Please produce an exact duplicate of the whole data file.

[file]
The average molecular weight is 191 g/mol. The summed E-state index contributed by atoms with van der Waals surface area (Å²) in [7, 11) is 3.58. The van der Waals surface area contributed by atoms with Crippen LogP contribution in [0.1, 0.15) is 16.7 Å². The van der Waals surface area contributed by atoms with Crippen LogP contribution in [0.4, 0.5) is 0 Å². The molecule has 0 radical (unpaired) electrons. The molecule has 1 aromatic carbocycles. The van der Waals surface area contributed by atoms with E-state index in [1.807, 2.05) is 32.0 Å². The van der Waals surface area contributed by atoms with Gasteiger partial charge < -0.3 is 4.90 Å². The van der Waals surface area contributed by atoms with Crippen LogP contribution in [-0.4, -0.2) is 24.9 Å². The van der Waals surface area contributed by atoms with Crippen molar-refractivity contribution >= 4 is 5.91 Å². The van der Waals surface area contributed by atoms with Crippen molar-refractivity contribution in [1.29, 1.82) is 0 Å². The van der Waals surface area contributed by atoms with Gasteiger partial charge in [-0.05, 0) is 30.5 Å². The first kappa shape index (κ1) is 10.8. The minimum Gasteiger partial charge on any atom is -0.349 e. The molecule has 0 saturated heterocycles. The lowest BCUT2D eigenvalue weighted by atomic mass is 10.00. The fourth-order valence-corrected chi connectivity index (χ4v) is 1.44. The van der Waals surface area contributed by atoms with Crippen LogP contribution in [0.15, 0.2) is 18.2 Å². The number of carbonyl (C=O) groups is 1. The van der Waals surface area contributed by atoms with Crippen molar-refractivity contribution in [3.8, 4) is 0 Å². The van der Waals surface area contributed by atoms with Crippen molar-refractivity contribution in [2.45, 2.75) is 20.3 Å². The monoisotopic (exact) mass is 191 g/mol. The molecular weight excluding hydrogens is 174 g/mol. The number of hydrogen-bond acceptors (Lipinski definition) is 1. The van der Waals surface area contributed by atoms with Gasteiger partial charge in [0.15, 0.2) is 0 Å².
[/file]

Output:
The average molecular weight is 191 g/mol. The summed E-state index contributed by atoms with van der Waals surface area (Å²) in [7, 11) is 3.58. The van der Waals surface area contributed by atoms with Crippen LogP contribution in [0.1, 0.15) is 16.7 Å². The van der Waals surface area contributed by atoms with Crippen LogP contribution in [0.4, 0.5) is 0 Å². The molecule has 0 radical (unpaired) electrons. The molecule has 1 aromatic carbocycles. The van der Waals surface area contributed by atoms with E-state index in [1.807, 2.05) is 32.0 Å². The van der Waals surface area contributed by atoms with Gasteiger partial charge < -0.3 is 4.90 Å². The van der Waals surface area contributed by atoms with Crippen LogP contribution in [-0.4, -0.2) is 24.9 Å². The van der Waals surface area contributed by atoms with Crippen molar-refractivity contribution >= 4 is 5.91 Å². The van der Waals surface area contributed by atoms with Crippen molar-refractivity contribution in [1.29, 1.82) is 0 Å². The van der Waals surface area contributed by atoms with Gasteiger partial charge in [-0.05, 0) is 30.5 Å². The first kappa shape index (κ1) is 10.8. The minimum Gasteiger partial charge on any atom is -0.349 e. The molecule has 0 saturated heterocycles. The lowest BCUT2D eigenvalue weighted by atomic mass is 10.00. The fourth-order valence-corrected chi connectivity index (χ4v) is 1.44. The van der Waals surface area contributed by atoms with Crippen LogP contribution in [0.15, 0.2) is 18.2 Å². The number of carbonyl (C=O) groups is 1. The van der Waals surface area contributed by atoms with Crippen molar-refractivity contribution in [3.8, 4) is 0 Å². The van der Waals surface area contributed by atoms with Crippen molar-refractivity contribution in [2.45, 2.75) is 20.3 Å². The monoisotopic (exact) mass is 191 g/mol. The molecular weight excluding hydrogens is 174 g/mol. The number of hydrogen-bond acceptors (Lipinski definition) is 1. The van der Waals surface area contributed by atoms with Gasteiger partial charge in [0.15, 0.2) is 0 Å².